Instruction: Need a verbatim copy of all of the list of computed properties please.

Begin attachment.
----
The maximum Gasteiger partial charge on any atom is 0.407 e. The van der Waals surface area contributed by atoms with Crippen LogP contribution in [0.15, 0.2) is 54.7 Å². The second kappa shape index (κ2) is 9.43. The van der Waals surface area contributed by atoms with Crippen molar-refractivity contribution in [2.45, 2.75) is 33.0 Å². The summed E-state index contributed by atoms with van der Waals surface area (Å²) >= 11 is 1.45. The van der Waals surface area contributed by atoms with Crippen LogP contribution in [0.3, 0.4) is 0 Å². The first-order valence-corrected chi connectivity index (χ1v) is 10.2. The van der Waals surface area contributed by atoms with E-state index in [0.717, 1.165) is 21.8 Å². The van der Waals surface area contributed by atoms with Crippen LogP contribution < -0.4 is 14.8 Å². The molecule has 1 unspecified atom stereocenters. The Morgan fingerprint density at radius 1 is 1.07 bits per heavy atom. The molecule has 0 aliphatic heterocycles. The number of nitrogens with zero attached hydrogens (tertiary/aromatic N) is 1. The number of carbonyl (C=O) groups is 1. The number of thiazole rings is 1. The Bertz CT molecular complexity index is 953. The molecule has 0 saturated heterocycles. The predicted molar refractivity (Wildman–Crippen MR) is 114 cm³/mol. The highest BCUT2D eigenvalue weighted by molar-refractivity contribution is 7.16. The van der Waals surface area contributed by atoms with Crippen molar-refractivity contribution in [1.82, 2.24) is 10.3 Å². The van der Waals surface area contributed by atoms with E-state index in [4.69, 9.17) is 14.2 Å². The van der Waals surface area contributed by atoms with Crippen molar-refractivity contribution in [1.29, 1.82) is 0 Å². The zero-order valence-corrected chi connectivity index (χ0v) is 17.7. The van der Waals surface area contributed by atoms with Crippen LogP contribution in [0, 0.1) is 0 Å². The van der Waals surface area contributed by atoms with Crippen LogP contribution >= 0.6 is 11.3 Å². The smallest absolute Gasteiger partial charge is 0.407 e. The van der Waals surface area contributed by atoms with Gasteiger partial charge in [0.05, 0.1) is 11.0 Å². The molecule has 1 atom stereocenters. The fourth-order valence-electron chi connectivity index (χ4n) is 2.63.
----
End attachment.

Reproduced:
The maximum Gasteiger partial charge on any atom is 0.407 e. The van der Waals surface area contributed by atoms with Crippen LogP contribution in [0.15, 0.2) is 54.7 Å². The second kappa shape index (κ2) is 9.43. The van der Waals surface area contributed by atoms with Crippen molar-refractivity contribution in [2.45, 2.75) is 33.0 Å². The summed E-state index contributed by atoms with van der Waals surface area (Å²) >= 11 is 1.45. The van der Waals surface area contributed by atoms with Crippen LogP contribution in [0.3, 0.4) is 0 Å². The first-order valence-corrected chi connectivity index (χ1v) is 10.2. The van der Waals surface area contributed by atoms with E-state index in [0.717, 1.165) is 21.8 Å². The van der Waals surface area contributed by atoms with Crippen LogP contribution < -0.4 is 14.8 Å². The molecule has 1 unspecified atom stereocenters. The Morgan fingerprint density at radius 1 is 1.07 bits per heavy atom. The molecule has 0 aliphatic heterocycles. The number of nitrogens with zero attached hydrogens (tertiary/aromatic N) is 1. The number of carbonyl (C=O) groups is 1. The number of thiazole rings is 1. The Bertz CT molecular complexity index is 953. The molecule has 0 saturated heterocycles. The predicted molar refractivity (Wildman–Crippen MR) is 114 cm³/mol. The highest BCUT2D eigenvalue weighted by molar-refractivity contribution is 7.16. The van der Waals surface area contributed by atoms with Crippen molar-refractivity contribution in [1.82, 2.24) is 10.3 Å². The van der Waals surface area contributed by atoms with E-state index in [4.69, 9.17) is 14.2 Å². The van der Waals surface area contributed by atoms with Crippen molar-refractivity contribution in [1.29, 1.82) is 0 Å². The zero-order valence-corrected chi connectivity index (χ0v) is 17.7. The van der Waals surface area contributed by atoms with Crippen LogP contribution in [0, 0.1) is 0 Å². The van der Waals surface area contributed by atoms with Crippen LogP contribution >= 0.6 is 11.3 Å². The smallest absolute Gasteiger partial charge is 0.407 e. The van der Waals surface area contributed by atoms with Gasteiger partial charge in [0.05, 0.1) is 11.0 Å². The molecule has 1 atom stereocenters. The fourth-order valence-electron chi connectivity index (χ4n) is 2.63.